Arms reach cocoon recall

Arms reach cocoon recall

Baby in arms reach cocoon hammock

DD slept in an Amby Baby Motion Bed from the time she was born until she was around 7 months old. It was sent to me by my sister-in-law after she used it with her two youngest sons. I thought it was fantastic. At 5 weeks, DD slept 5 hours at night, and at 8 weeks, she slept 8 hours (easy for me to recall 😉 ). Dr. Sears used to highly recommend it, which is how my SIL learned about it.
In 2009, the Amby was recalled after two or three babies suffocated as it was tilted to the side and their faces were pressed against the fabric side. As I used it, I found that it was tilting, but I was able to keep it adjusted to correct the tilt. Early in 2010, Amby released a repair kit (which I now have). According to the CPSC, the company is no longer in operation and repair kits are no longer available, so anyone without one can stop using it.
Even with the repair kit, I’m not sure I’m comfortable using it with the new LO. As a result, I’m on the lookout for cost-effective alternatives. But I’m curious if all hammocks pose the same dangers. I’m aware of three babies that have survived the Amby, but I’m unaware of any others on the market.

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You might be shocked to find that, unlike cots, there is no Australian norm or legislation for bassinets and bedside sleepers. When purchasing one of these products, our expert reviews will provide you with peace of mind.
Since there is no Australian norm for bassinets, we developed our own approach based on a typical home environment to determine if the bassinet meets key safety criteria. We often use approaches that are based on other principles. For more details, see our article on how we measure.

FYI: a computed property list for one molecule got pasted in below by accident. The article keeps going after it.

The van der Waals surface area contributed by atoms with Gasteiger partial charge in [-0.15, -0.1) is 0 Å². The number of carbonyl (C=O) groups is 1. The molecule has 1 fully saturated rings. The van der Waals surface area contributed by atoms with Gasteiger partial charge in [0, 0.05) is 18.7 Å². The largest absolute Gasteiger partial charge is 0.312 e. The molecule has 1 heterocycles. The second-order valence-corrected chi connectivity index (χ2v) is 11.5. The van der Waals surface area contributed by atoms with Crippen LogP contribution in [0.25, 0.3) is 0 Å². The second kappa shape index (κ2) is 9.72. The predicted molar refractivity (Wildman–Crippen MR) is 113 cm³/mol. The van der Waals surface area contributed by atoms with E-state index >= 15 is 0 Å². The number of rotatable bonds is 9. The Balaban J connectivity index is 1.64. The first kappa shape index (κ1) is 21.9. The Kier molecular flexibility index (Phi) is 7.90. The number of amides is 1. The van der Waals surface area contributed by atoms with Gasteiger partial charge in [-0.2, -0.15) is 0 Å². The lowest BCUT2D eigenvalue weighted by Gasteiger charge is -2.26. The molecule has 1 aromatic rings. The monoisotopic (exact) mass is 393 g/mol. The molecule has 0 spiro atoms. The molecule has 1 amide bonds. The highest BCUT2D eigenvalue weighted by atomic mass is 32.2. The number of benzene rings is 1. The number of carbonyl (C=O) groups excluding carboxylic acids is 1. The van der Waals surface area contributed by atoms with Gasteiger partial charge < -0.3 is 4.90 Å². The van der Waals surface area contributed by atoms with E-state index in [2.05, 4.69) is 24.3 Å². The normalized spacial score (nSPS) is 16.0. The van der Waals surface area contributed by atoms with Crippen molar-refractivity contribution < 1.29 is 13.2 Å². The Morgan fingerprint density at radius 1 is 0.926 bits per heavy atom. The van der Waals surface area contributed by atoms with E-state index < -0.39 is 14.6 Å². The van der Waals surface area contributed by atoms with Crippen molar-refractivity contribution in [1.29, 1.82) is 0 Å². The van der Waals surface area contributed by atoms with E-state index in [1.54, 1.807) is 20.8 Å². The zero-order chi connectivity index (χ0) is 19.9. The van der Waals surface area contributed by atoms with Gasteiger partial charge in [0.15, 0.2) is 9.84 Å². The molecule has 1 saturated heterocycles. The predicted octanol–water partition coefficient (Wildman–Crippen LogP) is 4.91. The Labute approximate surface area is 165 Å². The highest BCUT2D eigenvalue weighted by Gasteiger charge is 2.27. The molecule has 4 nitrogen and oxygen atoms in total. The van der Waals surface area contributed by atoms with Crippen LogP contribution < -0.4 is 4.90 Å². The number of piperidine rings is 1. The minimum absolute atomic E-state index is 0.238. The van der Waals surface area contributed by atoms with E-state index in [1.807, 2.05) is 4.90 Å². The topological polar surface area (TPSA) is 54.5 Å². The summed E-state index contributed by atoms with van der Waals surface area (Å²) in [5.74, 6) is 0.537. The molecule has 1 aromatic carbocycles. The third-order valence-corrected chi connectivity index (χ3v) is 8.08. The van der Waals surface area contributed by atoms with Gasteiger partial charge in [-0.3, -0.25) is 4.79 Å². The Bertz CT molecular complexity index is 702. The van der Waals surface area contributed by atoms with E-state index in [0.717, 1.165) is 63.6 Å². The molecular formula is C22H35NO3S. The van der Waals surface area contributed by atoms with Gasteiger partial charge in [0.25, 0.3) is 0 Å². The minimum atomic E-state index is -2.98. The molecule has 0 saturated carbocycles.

To make it easier to walk around, the bassinet should have castors or wheels. At least two of the castors/wheels on all models have lockable brakes. Castors may be available as an optional extra on some models without them.
Except for a few details, a similar model is identical in most ways. This means that the majority of its test results are similar, so you can fairly expect the same results from the model we tested; however, we’ll mark those things that aren’t identical as “Not Tested” in the Compare tables.

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The Amby Baby Motion bed was recently recalled due to a hazard in the “side-to-side” shifting or tilting that can cause an infant to roll and become entrapped or wedged against the fabric and/or mattress pad of the hammock. Since the Amby product is suspended from the frame by a single spring, it can travel in any direction, including side to side, posing a danger.
The Arm’s Reach Beautiful Dreamer Cocoon Sleeper, on the other hand, differs from the Amby in that it has two springs that are 14 inches apart, stopping the mattress from tilting due to side to side movement. (The Amby, on the other hand, only has one spring.)

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We checked 15 baby sleeping bags purchased from online marketplaces, high-street shops, and leading brands’ websites, and 12 of them failed some of our safety checks. Just three bags – those from Asda, John Lewis, and Mamas & Papas – met all of the safety standards.
We found that all nine of the baby sleeping bags we purchased from sellers on AliExpress, Amazon Marketplace, eBay, Etsy, and Wish failed our safety checks. Also failing at least one of our checks were three bags from Aldi, Grobag, and Jojo Maman Bebe.
In our lab tests, this low-cost baby sleeping bag from Asda proved to be a healthy choice. The neck opening is the right size, the zippers are sturdy, and it passed all of the other safety tests with flying colors.
Twelve baby sleeping bags, including all nine purchased from online marketplaces AliExpress, Amazon Marketplace, eBay, Etsy, and Wish, were found to have safety issues during our extensive lab testing. We also discovered issues with bags from major retailers such as Aldi, Grobag, and JoJo Maman Bebe.